cettis warbler has also returned and sounds the alarm anytime I approach the flight pond, and there are a couple of hen Pheasants on eggs in the christmas trees. I have also put up an owl box on a large ash next to the river. The old pig hospital a hundred yards up the road used to be home to a barn owl who hunted over the meadows at dusk. The building has been converted into a dwelling and the owl box erected in a neighbouring tree often has a cat asleep in it. The barn owl is still about, one evening last year my son and I were driving up the lane to football practice and he flew alongside us fifteen feet from the passenger window for about a hundred yards of our journey. Hopefully he will like the box, although a few owl boxes in the valley end up with mandarin duck nesting in them. Our own “tree duck” a mallard who nested in the crook of a tree five feet from the ground has hatched off nine chicks all of whom made it to the ground and onto the river.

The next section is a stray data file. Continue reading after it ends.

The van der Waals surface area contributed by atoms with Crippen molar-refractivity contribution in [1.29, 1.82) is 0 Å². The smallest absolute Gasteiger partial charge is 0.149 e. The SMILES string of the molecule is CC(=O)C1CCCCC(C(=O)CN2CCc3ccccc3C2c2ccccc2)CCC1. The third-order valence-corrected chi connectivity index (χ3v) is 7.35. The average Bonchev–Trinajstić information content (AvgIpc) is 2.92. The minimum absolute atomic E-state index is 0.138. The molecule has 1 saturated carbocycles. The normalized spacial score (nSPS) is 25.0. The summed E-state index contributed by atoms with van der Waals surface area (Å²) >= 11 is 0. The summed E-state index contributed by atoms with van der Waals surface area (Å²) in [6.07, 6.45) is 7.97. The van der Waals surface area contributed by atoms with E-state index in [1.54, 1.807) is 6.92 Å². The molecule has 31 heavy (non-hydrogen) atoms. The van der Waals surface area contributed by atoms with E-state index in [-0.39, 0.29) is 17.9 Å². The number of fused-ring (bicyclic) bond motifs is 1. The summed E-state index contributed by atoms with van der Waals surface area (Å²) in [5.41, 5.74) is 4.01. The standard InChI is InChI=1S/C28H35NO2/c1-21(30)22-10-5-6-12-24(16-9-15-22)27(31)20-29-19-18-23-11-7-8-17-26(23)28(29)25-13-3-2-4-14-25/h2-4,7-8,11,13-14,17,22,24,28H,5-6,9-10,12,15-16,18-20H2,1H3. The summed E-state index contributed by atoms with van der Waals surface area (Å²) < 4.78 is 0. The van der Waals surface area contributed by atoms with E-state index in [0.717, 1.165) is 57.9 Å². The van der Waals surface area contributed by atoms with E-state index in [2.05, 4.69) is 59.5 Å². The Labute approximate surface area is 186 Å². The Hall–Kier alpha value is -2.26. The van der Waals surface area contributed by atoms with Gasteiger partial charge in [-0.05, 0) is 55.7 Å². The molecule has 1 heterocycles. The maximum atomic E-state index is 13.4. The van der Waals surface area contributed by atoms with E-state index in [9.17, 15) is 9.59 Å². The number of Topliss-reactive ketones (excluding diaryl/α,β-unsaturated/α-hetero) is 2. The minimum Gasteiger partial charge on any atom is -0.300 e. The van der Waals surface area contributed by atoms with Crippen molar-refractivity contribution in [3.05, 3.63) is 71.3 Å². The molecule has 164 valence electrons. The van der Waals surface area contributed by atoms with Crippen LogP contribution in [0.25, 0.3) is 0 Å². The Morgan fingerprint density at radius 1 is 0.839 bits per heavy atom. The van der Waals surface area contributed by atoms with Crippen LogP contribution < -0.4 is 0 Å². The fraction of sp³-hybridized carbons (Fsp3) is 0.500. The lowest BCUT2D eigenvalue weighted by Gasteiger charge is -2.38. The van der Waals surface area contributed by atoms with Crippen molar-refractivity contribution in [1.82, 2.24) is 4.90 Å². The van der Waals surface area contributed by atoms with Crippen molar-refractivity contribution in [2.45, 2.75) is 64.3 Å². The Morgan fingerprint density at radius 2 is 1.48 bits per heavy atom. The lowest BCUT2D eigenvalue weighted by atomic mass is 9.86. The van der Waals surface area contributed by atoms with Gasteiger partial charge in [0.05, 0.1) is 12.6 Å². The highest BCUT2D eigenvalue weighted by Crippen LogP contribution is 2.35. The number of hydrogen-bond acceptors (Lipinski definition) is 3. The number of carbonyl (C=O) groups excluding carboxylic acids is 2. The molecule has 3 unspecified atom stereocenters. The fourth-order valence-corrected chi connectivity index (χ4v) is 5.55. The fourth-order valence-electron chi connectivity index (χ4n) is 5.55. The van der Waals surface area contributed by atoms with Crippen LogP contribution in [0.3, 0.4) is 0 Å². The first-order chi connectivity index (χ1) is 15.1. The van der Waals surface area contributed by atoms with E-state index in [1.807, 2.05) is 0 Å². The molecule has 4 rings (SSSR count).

On the short stretch of the Itchen on which I work, the trout fishing season begins next week. Unstocked and lightly fished it poses different challenges to the stretch of the Dever for which I am responsible. One particular factor holds true for both stretches of river, coils in the river bed. Here on the Dever, magic magnetic coils were installed in the river bed seventeen years ago at great expense to monitor discharge. These were deemed obsolete last year and replaced by an ultrasonic contraption. The discharge on the Dever could have been monitored manually daily by a man drawing a wage that attracted the top rate of income tax for sixteen years at half the cost of the installation. Anyway it transpires that the coils in the bed of the stretch of the Itchen that I work on are also obsolete and have been replaced by the wonders of ultrasound that fire signals back and forth across the river at fifteen minute intervals. Unfortunately the miracle of bankside ultra sound struggles with weed and silt. So a man in a life jacket replete with distress flares and kendall mint cake is employed to cut ten yards of weed once a month and another stands with a life preserving buoyancy aid, having first completed a one day course with lunch on how to throw the thing, should he fall over. The two are transported, along with their scythe, safely sheathed, to the river bank in a two year old 4x4 pantechnicon and their progress monitored from space. Why do we need such detailed flow data on the chalkstreams when they don’t flash flood? it seems an awful lot of time and money to spend on what must be one of the most uninteresting flood hydrographs around.